4. Technical skills plateau

Sooner or later, you’ll get to the technical plateau. By that time, you’ll have so many successes under your belt and can detect potential pitfalls easily. Then, what next?

There are tons of ways to extend your impact and that is the way people become even better engineers. For example, I doubt if Anders Helsberg is still writing a lot of code, yet his ideas continue to empower and influence millions around the world.

Think about that, how do you scale your influence and make it possible to touch the lives of thousands of people? Are there engineering problems crippling your organization? Process pitfalls to improve with huge impact? Education ramp ups? There are always challenges to solve and problems to fix.

5. Choose career investments carefully

How would you set up an investment portfolio? Would you just go about investing in everything? Nope, you would evaluate the risks and benefits, consult experts and then invest in a select few areas while ignoring other areas.

You could spread out your risk by investing in a wide area but doing this excessively dilutes your returns. Conversely, investing in only company could be very risky too. Thus, it’s generally advised to spread  out your investment portfolio

Careers are investment portfolios. A typical career spans a long period ( upwards of 30 to 40 years) and shares some similarities with investments:

  • technologies, frameworks etc -> investment options
  • time -> funds

Just as you wouldn’t jump on every new fund, why would you do the same with your career? There is no harm in taking measured risks in careers but you should be strategic and know what your end goal is.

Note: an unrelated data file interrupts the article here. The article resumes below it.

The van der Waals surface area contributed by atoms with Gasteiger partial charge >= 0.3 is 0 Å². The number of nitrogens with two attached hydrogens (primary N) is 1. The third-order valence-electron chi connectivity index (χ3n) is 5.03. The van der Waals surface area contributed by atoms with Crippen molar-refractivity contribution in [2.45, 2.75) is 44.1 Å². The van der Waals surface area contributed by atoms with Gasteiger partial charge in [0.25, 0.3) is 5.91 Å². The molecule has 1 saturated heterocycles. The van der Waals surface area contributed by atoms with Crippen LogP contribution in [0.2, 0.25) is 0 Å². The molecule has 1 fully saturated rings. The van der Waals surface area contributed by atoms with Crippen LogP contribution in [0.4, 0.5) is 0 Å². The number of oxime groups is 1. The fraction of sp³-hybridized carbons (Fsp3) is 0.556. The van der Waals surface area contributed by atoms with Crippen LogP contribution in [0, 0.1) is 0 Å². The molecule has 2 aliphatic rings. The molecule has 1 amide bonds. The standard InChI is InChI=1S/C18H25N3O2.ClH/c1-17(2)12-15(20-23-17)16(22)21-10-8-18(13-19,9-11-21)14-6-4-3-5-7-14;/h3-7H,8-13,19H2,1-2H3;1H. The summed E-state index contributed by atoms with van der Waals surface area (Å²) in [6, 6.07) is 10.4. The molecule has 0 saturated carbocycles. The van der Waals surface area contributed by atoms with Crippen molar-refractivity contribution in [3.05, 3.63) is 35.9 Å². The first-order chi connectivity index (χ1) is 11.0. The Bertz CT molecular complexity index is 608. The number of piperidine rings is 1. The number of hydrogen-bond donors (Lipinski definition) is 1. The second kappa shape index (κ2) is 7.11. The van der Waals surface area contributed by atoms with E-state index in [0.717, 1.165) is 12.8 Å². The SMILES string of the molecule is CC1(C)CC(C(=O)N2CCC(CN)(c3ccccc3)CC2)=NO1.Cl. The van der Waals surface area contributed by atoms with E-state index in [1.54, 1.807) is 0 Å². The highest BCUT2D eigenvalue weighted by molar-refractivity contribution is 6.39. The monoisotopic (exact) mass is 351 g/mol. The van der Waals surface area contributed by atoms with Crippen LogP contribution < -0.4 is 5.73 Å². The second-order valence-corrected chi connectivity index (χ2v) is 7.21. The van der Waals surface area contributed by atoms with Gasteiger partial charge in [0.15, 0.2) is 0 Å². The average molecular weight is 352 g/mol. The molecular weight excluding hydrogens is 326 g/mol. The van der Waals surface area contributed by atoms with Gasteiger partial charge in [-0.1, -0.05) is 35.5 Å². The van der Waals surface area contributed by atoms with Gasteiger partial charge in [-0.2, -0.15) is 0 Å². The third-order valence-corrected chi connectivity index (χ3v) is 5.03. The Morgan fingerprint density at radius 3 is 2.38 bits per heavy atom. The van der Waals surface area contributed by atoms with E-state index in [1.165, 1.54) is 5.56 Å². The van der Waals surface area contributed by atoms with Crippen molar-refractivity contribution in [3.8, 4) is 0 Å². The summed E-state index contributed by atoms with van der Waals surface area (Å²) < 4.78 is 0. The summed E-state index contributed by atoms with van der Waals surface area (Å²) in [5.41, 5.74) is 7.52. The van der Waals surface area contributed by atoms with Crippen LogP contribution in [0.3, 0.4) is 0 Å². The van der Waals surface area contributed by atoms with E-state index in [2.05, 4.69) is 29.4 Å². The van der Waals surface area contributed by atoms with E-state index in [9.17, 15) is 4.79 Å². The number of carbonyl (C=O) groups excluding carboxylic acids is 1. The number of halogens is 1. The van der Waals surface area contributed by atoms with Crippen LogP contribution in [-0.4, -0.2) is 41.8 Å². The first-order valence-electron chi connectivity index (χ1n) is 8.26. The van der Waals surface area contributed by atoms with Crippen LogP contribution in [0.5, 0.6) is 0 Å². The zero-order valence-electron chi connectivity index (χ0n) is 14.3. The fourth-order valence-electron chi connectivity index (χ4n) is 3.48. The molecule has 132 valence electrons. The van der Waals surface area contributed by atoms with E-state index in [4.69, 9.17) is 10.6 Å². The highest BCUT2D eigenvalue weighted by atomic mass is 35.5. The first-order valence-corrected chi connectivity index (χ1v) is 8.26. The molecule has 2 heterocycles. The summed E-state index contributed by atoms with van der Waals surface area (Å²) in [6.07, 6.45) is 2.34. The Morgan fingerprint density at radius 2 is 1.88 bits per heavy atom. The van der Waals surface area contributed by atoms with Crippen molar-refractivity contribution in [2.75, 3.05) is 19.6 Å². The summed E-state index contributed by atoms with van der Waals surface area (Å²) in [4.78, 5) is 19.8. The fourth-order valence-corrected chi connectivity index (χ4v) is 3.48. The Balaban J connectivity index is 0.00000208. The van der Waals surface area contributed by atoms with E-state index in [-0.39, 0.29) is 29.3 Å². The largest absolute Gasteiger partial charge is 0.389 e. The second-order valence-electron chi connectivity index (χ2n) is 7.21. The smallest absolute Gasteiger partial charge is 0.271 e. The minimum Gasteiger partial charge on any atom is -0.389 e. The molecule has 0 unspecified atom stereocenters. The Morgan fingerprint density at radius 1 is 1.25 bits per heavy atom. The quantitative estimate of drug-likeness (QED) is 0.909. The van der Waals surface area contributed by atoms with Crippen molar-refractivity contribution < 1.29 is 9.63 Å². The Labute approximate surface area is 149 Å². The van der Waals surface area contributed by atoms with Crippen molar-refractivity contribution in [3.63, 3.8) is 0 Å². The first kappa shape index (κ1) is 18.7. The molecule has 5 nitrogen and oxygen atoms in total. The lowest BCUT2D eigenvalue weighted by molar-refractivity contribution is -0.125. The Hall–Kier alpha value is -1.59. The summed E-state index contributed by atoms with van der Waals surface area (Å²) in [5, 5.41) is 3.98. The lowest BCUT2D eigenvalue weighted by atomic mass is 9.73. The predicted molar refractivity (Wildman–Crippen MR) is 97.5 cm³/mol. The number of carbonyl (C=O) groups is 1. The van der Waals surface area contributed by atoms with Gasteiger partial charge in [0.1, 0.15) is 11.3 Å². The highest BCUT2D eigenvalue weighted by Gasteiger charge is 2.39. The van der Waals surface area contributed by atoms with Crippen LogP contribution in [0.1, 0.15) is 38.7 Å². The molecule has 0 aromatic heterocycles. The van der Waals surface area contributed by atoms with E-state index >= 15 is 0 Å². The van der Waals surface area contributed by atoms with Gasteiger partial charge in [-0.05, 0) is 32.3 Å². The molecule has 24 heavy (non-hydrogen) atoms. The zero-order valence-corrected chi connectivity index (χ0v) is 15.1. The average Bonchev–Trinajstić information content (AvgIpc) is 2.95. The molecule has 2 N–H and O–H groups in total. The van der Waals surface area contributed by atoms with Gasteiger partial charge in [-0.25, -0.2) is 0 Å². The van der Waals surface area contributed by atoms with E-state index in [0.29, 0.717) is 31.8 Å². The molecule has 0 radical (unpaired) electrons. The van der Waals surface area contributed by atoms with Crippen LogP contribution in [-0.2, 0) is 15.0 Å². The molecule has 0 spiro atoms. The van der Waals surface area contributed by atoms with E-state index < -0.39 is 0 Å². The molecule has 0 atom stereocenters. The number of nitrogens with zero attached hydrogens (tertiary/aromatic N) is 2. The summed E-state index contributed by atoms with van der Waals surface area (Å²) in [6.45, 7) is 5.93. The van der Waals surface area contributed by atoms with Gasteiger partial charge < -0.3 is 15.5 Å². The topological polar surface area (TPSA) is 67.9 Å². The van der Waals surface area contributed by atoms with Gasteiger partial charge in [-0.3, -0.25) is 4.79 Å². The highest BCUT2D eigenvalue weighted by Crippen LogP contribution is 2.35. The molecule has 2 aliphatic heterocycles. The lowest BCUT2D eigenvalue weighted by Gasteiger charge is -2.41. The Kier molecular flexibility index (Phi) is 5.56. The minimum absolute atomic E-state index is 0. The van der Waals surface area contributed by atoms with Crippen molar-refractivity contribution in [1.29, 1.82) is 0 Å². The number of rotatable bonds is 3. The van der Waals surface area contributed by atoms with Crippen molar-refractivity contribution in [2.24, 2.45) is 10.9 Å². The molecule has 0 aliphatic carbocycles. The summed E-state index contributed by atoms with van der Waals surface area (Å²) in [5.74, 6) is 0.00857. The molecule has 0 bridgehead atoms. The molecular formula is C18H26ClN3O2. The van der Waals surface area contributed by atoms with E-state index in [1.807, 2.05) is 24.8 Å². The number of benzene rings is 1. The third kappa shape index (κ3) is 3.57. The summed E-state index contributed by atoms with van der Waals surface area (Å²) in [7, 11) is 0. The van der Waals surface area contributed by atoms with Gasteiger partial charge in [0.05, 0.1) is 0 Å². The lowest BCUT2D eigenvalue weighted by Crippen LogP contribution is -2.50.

Every now and then a new framework pops up in the news. Before, I’d hop on the bandwagon and try figure it out. Nowadays? Well, if it really piques my interest, then I might spend some time learning about its core design principles and problem-solving approach.

If it neither solves any of my problems nor brings anything new to the table, then no thank you; I’d rather continue nurturing my current investment portfolio and hedging my bets.

Think about your bets and stick to them.

Conclusion

I am still learning and pray I continue. One thing that has struck me as being really critical is the will to try. We don’t know if something would work out or not however we can always try and then learn from the outcome (success or failure).

Don’t give up – continue learning and growing.

4 thoughts on “Maturing as a software engineer

  1. That’s a very good list you have there. A couple of things I’d like to add are:

    – Don’t be afraid to ask questions.
    – Don’t get stuck on a piece of tech, they all come and go.
    – Be practical. Sometimes, being a purist involves a lot of unnecessary work. Learn the rules so you know when to break them.
    – Definitely read lots of code. There are tons of quality repositories on Github.
    – Understand the big picture. We aren’t really writing code for the fun of it. We are writing code to solve a business problem. And business have varying goals; making more money, delighting users, social good etc. Make sure you understand/appreciate how your job contributes to that goal. It’ll help make the job a lot more fun; because when you have that appreciation, it becomes more than just getting your PR merged or ticking all that checklist on your software dev process.

    Like